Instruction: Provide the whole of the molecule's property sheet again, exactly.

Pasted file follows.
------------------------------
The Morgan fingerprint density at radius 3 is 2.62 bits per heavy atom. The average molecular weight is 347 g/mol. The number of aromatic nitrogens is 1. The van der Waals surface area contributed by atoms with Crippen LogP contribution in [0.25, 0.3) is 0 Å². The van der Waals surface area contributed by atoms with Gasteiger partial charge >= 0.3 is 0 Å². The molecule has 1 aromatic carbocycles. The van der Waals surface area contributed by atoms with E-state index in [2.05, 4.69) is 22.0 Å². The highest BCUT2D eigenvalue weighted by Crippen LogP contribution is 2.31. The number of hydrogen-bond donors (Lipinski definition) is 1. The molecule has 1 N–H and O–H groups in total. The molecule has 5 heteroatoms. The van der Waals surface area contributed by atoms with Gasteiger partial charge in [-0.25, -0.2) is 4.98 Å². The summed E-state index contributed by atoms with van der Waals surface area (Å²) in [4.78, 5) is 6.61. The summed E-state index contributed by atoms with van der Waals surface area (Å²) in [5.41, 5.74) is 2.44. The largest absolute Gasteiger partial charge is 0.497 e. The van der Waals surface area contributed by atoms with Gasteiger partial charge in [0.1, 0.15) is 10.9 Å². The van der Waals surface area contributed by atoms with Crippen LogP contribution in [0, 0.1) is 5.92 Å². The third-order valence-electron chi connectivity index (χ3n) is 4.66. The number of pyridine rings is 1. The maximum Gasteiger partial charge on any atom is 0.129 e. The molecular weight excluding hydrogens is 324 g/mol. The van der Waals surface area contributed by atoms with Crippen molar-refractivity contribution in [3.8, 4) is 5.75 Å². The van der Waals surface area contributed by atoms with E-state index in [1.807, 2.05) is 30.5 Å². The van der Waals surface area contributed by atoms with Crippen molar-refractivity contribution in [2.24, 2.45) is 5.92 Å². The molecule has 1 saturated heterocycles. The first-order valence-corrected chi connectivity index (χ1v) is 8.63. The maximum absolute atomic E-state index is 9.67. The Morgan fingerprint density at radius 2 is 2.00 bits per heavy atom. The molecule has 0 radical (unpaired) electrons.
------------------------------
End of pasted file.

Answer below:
The Morgan fingerprint density at radius 3 is 2.62 bits per heavy atom. The average molecular weight is 347 g/mol. The number of aromatic nitrogens is 1. The van der Waals surface area contributed by atoms with Crippen LogP contribution in [0.25, 0.3) is 0 Å². The van der Waals surface area contributed by atoms with Gasteiger partial charge >= 0.3 is 0 Å². The molecule has 1 aromatic carbocycles. The van der Waals surface area contributed by atoms with E-state index in [2.05, 4.69) is 22.0 Å². The highest BCUT2D eigenvalue weighted by Crippen LogP contribution is 2.31. The number of hydrogen-bond donors (Lipinski definition) is 1. The molecule has 1 N–H and O–H groups in total. The molecule has 5 heteroatoms. The van der Waals surface area contributed by atoms with Gasteiger partial charge in [-0.25, -0.2) is 4.98 Å². The summed E-state index contributed by atoms with van der Waals surface area (Å²) in [4.78, 5) is 6.61. The summed E-state index contributed by atoms with van der Waals surface area (Å²) in [5.41, 5.74) is 2.44. The largest absolute Gasteiger partial charge is 0.497 e. The van der Waals surface area contributed by atoms with Gasteiger partial charge in [0.1, 0.15) is 10.9 Å². The van der Waals surface area contributed by atoms with Crippen LogP contribution in [0, 0.1) is 5.92 Å². The third-order valence-electron chi connectivity index (χ3n) is 4.66. The number of pyridine rings is 1. The maximum Gasteiger partial charge on any atom is 0.129 e. The molecular weight excluding hydrogens is 324 g/mol. The van der Waals surface area contributed by atoms with Crippen molar-refractivity contribution in [3.8, 4) is 5.75 Å². The van der Waals surface area contributed by atoms with E-state index in [1.807, 2.05) is 30.5 Å². The van der Waals surface area contributed by atoms with Crippen molar-refractivity contribution in [2.24, 2.45) is 5.92 Å². The molecule has 1 saturated heterocycles. The first-order valence-corrected chi connectivity index (χ1v) is 8.63. The maximum absolute atomic E-state index is 9.67. The Morgan fingerprint density at radius 2 is 2.00 bits per heavy atom. The molecule has 0 radical (unpaired) electrons.